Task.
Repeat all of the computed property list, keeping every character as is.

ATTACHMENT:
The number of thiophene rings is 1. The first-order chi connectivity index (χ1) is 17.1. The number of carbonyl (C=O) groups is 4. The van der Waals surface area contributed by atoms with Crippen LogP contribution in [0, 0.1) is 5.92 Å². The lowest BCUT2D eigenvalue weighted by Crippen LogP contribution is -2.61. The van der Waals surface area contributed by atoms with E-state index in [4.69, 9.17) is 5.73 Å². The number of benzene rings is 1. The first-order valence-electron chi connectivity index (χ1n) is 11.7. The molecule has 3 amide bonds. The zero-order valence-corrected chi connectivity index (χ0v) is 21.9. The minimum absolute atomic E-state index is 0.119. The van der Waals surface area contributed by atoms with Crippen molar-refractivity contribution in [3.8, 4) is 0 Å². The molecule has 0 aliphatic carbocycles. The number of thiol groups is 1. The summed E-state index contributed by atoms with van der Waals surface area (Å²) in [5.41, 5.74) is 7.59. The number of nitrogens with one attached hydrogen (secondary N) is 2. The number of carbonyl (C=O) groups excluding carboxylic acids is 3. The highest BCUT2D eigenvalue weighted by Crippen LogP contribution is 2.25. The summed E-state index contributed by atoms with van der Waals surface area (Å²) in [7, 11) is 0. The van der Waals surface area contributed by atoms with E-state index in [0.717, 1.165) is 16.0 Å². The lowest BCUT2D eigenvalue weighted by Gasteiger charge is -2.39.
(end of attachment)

The number of thiophene rings is 1. The first-order chi connectivity index (χ1) is 17.1. The number of carbonyl (C=O) groups is 4. The van der Waals surface area contributed by atoms with Crippen LogP contribution in [0, 0.1) is 5.92 Å². The lowest BCUT2D eigenvalue weighted by Crippen LogP contribution is -2.61. The van der Waals surface area contributed by atoms with E-state index in [4.69, 9.17) is 5.73 Å². The number of benzene rings is 1. The first-order valence-electron chi connectivity index (χ1n) is 11.7. The molecule has 3 amide bonds. The zero-order valence-corrected chi connectivity index (χ0v) is 21.9. The minimum absolute atomic E-state index is 0.119. The van der Waals surface area contributed by atoms with Crippen molar-refractivity contribution in [3.8, 4) is 0 Å². The molecule has 0 aliphatic carbocycles. The number of thiol groups is 1. The summed E-state index contributed by atoms with van der Waals surface area (Å²) in [5.41, 5.74) is 7.59. The number of nitrogens with one attached hydrogen (secondary N) is 2. The number of carbonyl (C=O) groups excluding carboxylic acids is 3. The highest BCUT2D eigenvalue weighted by Crippen LogP contribution is 2.25. The summed E-state index contributed by atoms with van der Waals surface area (Å²) in [7, 11) is 0. The van der Waals surface area contributed by atoms with E-state index in [0.717, 1.165) is 16.0 Å². The lowest BCUT2D eigenvalue weighted by Gasteiger charge is -2.39.